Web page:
I’ve been told that even my fluffy romances have some fairly strong horror elements, so maybe this section should be called “More Horror Than It Is Anything Else.” I promise you now, though, the dog always lives.
“Perfectly hair-raising in all the right ways!” — Premee Mohamed, author of Beneath the Rising
“A House With Good Bones grapples with a thorny family legacy with heart, wit, and creeping horror. I was compelled to read the book in one breathless, white-knuckled sitting. Vultures, ladybugs, and underground children, oh my!”—Paul Tremblay, author of A Head Full of Ghosts
“Mom seems off.”
Her brother’s words echo in Sam Montgomery’s ear as she turns onto the quiet North Carolina street where their mother lives alone.
She brushes the thought away as she climbs the front steps. Sam’s excited for this rare extended visit, and looking forward to nights with just the two of them, drinking boxed wine, watching murder mystery shows, and guessing who the killer is long before the characters figure it out.
But stepping inside, she quickly realizes home isn’t what it used to be. Gone is the warm, cluttered charm her mom is known for; now the walls are painted a sterile white. Her mom jumps at the smallest noises and looks over her shoulder even when she’s the only person in the room. And when Sam steps out back to clear her head, she finds a jar of teeth hidden beneath the magazine-worthy rose bushes, and vultures are circling the garden from above.
To find out what’s got her mom so frightened in her own home, Sam will go digging for the truth. But some secrets are better left buried.
“T. Kingfisher spins biting wit, charm and terror into a tale that will make your skin crawl. Poe would be proud!”―Brom, author of Slewfoot
An Instant USA Today & Indie Bestseller
A Barnes & Noble Book of the Year Finalist
A Goodreads Best Horror Choice Award Nominee
When Alex Easton, a retired soldier, receives word that their childhood friend Madeline Usher is dying, they race to the ancestral home of the Ushers in the remote countryside of Ruravia.
What they find there is a nightmare of fungal growths and possessed wildlife, surrounding a dark, pulsing lake. Madeline sleepwalks and speaks in strange voices at night, and her brother Roderick is consumed with a mysterious malady of the nerves.
Aided by a redoubtable British mycologist and a baffled American doctor, Alex must unravel the secret of the House of Usher before it consumes them all.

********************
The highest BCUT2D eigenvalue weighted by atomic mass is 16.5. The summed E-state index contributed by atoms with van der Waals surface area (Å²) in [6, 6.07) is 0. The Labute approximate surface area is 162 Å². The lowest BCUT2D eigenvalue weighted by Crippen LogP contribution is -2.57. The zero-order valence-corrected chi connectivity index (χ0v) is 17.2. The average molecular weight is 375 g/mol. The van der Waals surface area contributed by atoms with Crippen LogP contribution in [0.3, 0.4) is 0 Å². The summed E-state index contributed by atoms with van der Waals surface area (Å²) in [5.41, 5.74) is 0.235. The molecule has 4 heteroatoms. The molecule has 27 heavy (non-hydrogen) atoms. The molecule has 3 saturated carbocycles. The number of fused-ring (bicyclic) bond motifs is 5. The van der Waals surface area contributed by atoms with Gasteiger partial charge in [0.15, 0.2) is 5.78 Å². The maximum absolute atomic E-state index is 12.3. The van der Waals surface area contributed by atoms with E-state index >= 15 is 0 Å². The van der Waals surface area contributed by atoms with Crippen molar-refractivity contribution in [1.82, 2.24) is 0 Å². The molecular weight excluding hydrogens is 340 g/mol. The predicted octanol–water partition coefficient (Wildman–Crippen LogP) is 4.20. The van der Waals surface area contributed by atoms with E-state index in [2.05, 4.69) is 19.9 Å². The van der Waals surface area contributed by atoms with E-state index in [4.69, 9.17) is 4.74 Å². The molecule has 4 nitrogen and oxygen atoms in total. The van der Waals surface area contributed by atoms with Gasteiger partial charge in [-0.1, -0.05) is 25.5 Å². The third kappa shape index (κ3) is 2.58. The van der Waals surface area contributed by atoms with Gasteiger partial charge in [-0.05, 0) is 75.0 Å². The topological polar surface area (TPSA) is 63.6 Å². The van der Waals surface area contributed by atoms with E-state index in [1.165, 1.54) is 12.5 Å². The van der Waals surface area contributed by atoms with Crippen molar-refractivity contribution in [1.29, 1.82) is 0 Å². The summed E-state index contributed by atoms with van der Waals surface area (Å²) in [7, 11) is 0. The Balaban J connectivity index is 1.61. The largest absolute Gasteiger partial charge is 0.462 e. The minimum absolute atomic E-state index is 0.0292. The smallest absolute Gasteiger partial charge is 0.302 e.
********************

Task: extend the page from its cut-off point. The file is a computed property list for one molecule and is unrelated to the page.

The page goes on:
“Can horror even be this rollicking, this fun, while still delivering on the creepiness, the dread, the ick? In Kingfisher’s hands, it can.” —Stephen Graham Jones, acclaimed author of The Only Good Indians
Pray they are hungry.
Kara finds the words in the mysterious bunker that she’s discovered behind a hole in the wall of her uncle’s house. Freshly divorced and living back at home, Kara now becomes obsessed with these cryptic words and starts exploring this peculiar area—only to discover that it holds portals to countless alternate realities. But these places are haunted by creatures that seem to hear thoughts…and the more one fears them, the stronger they become.
“Reads so fast and so effortless that you don’t realize how in thrall you are to it. It’s the sensation of being a little kid who stayed out too long past dinner and sure, you were having fun, but now it’s a moonless night and the forest is dark and you are hopelessly lost. This is righteous, folkloric horror, and the devil is waiting in between these pages.” — Chuck Wendig, NYT bestselling author of Blackbirds and Wanderers
When Mouse’s dad asks her to clean out her dead grandmother’s house, she says yes. After all, how bad could it be?
Answer: pretty bad. Grandma was a hoarder, and her house is stuffed with useless rubbish. That would be horrific enough, but there’s more—Mouse stumbles across her step-grandfather’s journal, which at first seems to be filled with nonsensical rants…until Mouse encounters some of the terrifying things he described for herself.
Alone in the woods with her dog, Mouse finds herself face to face with a series of impossible terrors—because sometimes the things that go bump in the night are real, and they’re looking for you. And if she doesn’t face them head on, she might not survive to tell the tale.